Pivot

Pivot tables are one of the most useful widgets for visualizing data. They enable you to quickly summarize and analyze large amounts of data.

Adding Data

Select the data to appear in the Pivot.

  1. In the Rows panel, click Add + to select the field(s) whose values will be placed in the rows of the Pivot table.

    When more than one Row is selected, the Rows are broken into sub-rows (groups). For example, the following shows Condition added as a second Row:
  2. In the Columns panel, click Add + to select the field(s) whose values will be placed in the columns of the Pivot table.
    You can drag and drop the fields that you added to Columns to the Rows area and vice versa.
  3. In the Values panel, select a field whose values will appear in the Rows and Columns of the Pivot table.
    Tip: Right-click the value to add data bars to your pivot table.

Grand Totals and Subtotals

You can add Grand Totals and Subtotals to your tables, and define how to calculate subtotals.

To add Grand Totals and Subtotals to rows:

  1. Click on the menu of the Row in the Data Panel, or right-click on the row header in the widget, and select Grand Totals or Subtotals.
    Note: Subtotals are enabled only if you have more than one row in your table.
  2. If you selected to display subtotals, select the method by which to calculate them. Click on the menu of the Value in the data panel, and then click Subtotal by and select the method.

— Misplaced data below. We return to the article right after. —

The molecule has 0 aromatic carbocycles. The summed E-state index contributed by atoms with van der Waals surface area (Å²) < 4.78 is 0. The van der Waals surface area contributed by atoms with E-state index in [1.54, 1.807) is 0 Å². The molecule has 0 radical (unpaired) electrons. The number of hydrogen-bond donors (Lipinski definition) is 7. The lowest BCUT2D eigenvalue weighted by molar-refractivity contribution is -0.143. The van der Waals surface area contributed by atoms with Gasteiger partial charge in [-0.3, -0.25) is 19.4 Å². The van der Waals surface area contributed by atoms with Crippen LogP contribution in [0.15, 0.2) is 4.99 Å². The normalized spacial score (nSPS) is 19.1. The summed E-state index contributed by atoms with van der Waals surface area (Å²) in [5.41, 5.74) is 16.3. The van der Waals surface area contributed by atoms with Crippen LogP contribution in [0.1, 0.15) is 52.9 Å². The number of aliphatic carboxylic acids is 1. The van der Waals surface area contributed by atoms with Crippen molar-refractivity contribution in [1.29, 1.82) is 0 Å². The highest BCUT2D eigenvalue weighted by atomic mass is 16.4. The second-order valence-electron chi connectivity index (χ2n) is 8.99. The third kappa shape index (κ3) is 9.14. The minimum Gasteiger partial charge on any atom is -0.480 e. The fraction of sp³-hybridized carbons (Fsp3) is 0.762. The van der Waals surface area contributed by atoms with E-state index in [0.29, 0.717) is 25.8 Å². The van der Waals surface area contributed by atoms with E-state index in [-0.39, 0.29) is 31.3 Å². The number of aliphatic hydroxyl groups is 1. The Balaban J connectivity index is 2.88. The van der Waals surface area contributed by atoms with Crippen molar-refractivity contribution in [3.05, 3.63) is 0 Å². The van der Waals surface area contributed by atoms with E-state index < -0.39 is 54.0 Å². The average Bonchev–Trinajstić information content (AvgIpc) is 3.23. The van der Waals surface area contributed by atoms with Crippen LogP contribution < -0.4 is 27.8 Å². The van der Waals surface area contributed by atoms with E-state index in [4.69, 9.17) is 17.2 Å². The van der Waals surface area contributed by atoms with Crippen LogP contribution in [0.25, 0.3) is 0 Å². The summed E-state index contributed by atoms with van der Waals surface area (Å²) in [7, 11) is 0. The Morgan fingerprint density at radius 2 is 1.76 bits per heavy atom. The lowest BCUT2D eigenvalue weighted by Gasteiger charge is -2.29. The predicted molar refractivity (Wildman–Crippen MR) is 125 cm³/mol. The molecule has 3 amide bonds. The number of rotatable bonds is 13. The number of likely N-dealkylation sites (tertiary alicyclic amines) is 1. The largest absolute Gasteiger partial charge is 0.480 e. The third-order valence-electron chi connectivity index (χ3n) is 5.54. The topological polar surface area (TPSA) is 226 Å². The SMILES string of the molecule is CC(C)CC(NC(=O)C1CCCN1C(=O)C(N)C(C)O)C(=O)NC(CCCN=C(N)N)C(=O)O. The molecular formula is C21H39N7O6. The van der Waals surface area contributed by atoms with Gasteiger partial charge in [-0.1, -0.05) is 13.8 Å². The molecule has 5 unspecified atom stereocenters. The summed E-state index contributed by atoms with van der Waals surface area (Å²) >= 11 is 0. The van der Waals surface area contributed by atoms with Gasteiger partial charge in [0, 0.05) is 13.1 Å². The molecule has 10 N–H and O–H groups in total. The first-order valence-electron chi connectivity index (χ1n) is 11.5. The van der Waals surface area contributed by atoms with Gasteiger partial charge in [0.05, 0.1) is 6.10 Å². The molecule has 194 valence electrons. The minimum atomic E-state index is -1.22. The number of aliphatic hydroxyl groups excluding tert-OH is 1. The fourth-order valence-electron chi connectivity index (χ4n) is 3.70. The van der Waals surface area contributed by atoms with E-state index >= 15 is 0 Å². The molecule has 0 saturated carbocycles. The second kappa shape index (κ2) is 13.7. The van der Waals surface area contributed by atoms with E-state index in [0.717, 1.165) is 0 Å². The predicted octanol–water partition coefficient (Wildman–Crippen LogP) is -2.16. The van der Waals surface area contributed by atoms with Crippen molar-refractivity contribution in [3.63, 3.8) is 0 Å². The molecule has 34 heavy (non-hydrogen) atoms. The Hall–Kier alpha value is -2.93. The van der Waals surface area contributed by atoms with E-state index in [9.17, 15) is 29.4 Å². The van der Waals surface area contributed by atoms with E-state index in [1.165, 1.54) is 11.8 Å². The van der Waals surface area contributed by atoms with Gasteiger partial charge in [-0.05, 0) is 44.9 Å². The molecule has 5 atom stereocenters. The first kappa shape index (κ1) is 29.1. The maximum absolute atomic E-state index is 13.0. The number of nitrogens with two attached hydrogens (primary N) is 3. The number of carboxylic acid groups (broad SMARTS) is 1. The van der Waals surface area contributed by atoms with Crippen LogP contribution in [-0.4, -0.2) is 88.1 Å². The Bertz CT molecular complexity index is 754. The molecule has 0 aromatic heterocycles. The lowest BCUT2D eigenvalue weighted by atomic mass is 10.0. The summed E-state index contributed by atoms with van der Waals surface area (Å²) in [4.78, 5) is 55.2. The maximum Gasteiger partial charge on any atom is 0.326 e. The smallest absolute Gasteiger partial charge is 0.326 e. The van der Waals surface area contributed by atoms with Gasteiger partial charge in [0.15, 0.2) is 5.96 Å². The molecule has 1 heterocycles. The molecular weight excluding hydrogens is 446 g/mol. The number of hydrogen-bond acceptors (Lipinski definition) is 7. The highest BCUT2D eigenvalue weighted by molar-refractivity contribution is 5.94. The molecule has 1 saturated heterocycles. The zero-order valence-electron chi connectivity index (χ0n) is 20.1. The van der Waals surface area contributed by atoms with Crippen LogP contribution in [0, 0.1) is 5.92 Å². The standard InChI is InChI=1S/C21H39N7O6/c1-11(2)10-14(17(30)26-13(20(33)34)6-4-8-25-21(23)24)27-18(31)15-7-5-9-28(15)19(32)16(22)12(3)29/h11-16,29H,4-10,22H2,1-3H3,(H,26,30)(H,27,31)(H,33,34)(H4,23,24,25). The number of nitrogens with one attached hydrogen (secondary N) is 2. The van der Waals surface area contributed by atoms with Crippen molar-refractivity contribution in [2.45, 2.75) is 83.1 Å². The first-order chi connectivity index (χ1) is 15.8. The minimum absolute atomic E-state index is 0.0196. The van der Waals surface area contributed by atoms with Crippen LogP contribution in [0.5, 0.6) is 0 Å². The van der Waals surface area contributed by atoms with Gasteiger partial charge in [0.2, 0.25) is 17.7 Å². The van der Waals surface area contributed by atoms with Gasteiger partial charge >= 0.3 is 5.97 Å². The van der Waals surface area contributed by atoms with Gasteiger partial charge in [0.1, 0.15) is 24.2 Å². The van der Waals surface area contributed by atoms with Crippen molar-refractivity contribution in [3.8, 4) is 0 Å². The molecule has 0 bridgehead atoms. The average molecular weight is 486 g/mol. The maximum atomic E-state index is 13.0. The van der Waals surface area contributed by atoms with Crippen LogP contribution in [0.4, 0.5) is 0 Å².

Note: You can choose different subtotals in each field. To do this, click on the header of the desired value in the table, click Subtotal By and select the method.

    The default option is Auto, which aggregates all the data. The other custom options (Sum, Min, Max, etc.) calculate only the values in the rows above the subtotal.

    Look at the following example:

    In the top example, using the Auto option, the subtotal for average revenue aggregates all the sales and revenue data, thus representing a true subtotal of the average revenue for the Asia region.

    In the bottom example, Average is used to calculate the subtotal, and therefore calculates the average of all the average revenue values in the rows above the subtotal.

Grand Totals

Grand totals aggregate the rows in the pivot table.

To add grand totals:

If defined, the Grand Totals is effected by subtotals. In the following example, the Grand Total for Average Sales is 10, representing the average sales for two regions (Asia and Europe). In the example below, Average Sales has a subtotal (see above) set to Sum, and therefore the Grand total is the total of the rows above.

Rectifying Problems with Grand Totals and Subtotals

In some cases, it may seem that the grand or subtotal is calculated incorrectly. The reason may be just the selected calculation method.

In other cases, you may to calculate weighted averages in the Grand and Subtotals instead of the arithmetic mean that is used by the system.

To rectify problems with Grand Totals and Subtotals:

To calculate weighted averages in the grand and subtotals:

Designing the Pivot Table

Fine-tune the appearance of the PIVOT table, using the following tools.

Exception Highlighting

Conditional formatting can be used for exception highlighting in a Pivot table. For example, as shown below:

See Defining Conditional Coloring – Condition for more information.

Note: For more styling options, including font style and colors, see this article.

Limitations

To successfully export pivot tables, you are advised to split pivot table with many columns to separate pivot tables.